Effective Leaders  & The Unenlightened Company

by Brad Fregger

As reported in Brad’s essay The Enlightened Company & Effective Leaders, a study of more than 25 years ago, showed that effective leaders were not as "successful" as ineffective managers. Effective leaders made less money and were promoted less often. That situation still exists today.

Effective leadership is hard to recognize because it seems so easy and natural. Effective leaders’ accomplishments are often "invisible" to the organization’s more senior executives. Their "commitment" may even be doubted because it seems so easy for them. Management assumes their job is easier or they are lucky to have such a great team.

This essay is part of a special series on Being an Effective Leader. The essays were originally published in Beyneynu, an Austin, Texas based newsletter published by Barry Silverberg.

Brad Fregger is the CEO of 1st World Library.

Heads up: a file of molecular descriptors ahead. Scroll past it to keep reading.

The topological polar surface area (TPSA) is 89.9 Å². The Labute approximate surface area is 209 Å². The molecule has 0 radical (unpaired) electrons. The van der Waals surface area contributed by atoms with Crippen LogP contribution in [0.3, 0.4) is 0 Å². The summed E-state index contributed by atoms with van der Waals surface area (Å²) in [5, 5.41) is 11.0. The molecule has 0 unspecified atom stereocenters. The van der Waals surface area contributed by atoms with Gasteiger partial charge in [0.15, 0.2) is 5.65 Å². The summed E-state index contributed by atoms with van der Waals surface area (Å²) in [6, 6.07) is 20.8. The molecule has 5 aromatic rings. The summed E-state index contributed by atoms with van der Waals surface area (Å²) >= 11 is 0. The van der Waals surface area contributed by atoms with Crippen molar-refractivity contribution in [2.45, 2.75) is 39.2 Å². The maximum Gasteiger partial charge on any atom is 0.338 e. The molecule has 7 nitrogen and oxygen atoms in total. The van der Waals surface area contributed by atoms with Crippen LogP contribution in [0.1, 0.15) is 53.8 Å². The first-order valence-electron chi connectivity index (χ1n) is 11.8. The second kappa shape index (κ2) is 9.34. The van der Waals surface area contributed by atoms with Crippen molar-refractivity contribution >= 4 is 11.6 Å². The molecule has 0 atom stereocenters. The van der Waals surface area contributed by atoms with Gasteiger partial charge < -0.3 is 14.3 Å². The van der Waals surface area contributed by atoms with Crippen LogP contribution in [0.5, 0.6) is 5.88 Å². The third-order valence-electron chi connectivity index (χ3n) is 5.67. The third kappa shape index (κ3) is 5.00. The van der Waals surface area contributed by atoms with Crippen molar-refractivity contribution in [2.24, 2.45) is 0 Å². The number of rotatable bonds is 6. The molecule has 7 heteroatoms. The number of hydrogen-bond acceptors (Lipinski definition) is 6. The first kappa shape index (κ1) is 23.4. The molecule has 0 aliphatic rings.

Ineffective managers rise to their level of incompetence because they ultimately gain responsibility over a level of the organization that they can no longer handle alone.  The more intelligent and skilled they are, the higher they will go in the organization before this happens.  This is the reason that so many CEO’s are both highly intelligent and yet unbelievably ineffective as managers

Effective Leaders never rise to their level of incompetence.  Why not?  Because they are not depending on their own persistence, skills and knowledge, but rather on the commitment, loyalty, persistence, skills and knowledge of their team.  As they move up in the organization, they continue to surround themselves with the people they need to succeed, to get done what needs getting done.